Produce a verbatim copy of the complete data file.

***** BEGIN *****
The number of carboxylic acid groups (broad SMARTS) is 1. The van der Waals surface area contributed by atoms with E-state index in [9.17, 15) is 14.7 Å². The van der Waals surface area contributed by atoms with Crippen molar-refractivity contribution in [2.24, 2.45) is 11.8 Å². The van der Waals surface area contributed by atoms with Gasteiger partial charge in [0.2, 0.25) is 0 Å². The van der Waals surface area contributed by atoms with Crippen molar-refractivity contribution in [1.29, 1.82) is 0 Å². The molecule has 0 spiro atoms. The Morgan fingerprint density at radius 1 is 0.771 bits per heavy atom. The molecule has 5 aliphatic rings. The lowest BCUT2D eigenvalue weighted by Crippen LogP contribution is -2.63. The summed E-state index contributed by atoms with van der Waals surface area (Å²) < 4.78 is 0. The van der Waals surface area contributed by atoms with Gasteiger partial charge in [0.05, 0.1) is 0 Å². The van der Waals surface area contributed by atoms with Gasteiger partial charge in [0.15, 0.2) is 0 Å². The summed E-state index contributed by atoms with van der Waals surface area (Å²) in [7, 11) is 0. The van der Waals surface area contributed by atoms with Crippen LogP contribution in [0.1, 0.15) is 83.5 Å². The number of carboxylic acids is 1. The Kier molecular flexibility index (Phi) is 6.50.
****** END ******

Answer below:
The number of carboxylic acid groups (broad SMARTS) is 1. The van der Waals surface area contributed by atoms with E-state index in [9.17, 15) is 14.7 Å². The van der Waals surface area contributed by atoms with Crippen molar-refractivity contribution in [2.24, 2.45) is 11.8 Å². The van der Waals surface area contributed by atoms with Gasteiger partial charge in [0.2, 0.25) is 0 Å². The van der Waals surface area contributed by atoms with Crippen molar-refractivity contribution in [1.29, 1.82) is 0 Å². The molecule has 0 spiro atoms. The Morgan fingerprint density at radius 1 is 0.771 bits per heavy atom. The molecule has 5 aliphatic rings. The lowest BCUT2D eigenvalue weighted by Crippen LogP contribution is -2.63. The summed E-state index contributed by atoms with van der Waals surface area (Å²) < 4.78 is 0. The van der Waals surface area contributed by atoms with Gasteiger partial charge in [0.05, 0.1) is 0 Å². The van der Waals surface area contributed by atoms with Gasteiger partial charge in [0.15, 0.2) is 0 Å². The summed E-state index contributed by atoms with van der Waals surface area (Å²) in [7, 11) is 0. The van der Waals surface area contributed by atoms with Crippen LogP contribution in [0.1, 0.15) is 83.5 Å². The number of carboxylic acids is 1. The Kier molecular flexibility index (Phi) is 6.50.